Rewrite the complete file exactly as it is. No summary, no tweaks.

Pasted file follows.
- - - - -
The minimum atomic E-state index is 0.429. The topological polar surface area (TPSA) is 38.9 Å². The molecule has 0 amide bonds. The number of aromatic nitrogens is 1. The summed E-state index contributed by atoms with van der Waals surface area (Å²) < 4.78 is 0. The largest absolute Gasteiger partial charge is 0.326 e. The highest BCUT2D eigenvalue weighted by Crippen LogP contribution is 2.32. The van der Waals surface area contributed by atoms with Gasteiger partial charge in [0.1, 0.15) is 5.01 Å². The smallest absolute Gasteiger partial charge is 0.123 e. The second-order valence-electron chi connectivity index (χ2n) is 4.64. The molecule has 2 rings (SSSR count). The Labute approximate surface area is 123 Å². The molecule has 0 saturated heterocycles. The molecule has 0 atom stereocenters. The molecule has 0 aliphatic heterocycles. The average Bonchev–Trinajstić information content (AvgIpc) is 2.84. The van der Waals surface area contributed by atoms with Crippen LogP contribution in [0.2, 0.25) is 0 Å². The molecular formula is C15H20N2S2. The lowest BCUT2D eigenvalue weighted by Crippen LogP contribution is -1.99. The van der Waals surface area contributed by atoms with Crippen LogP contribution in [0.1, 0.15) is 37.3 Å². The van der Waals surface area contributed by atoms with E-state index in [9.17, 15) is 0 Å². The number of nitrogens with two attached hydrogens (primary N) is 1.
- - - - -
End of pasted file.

The minimum atomic E-state index is 0.429. The topological polar surface area (TPSA) is 38.9 Å². The molecule has 0 amide bonds. The number of aromatic nitrogens is 1. The summed E-state index contributed by atoms with van der Waals surface area (Å²) < 4.78 is 0. The largest absolute Gasteiger partial charge is 0.326 e. The highest BCUT2D eigenvalue weighted by Crippen LogP contribution is 2.32. The van der Waals surface area contributed by atoms with Gasteiger partial charge in [0.1, 0.15) is 5.01 Å². The smallest absolute Gasteiger partial charge is 0.123 e. The second-order valence-electron chi connectivity index (χ2n) is 4.64. The molecule has 2 rings (SSSR count). The Labute approximate surface area is 123 Å². The molecule has 0 saturated heterocycles. The molecule has 0 atom stereocenters. The molecule has 0 aliphatic heterocycles. The average Bonchev–Trinajstić information content (AvgIpc) is 2.84. The van der Waals surface area contributed by atoms with Crippen LogP contribution in [0.2, 0.25) is 0 Å². The molecular formula is C15H20N2S2. The lowest BCUT2D eigenvalue weighted by Crippen LogP contribution is -1.99. The van der Waals surface area contributed by atoms with Crippen LogP contribution in [0.1, 0.15) is 37.3 Å². The van der Waals surface area contributed by atoms with E-state index in [9.17, 15) is 0 Å². The number of nitrogens with two attached hydrogens (primary N) is 1.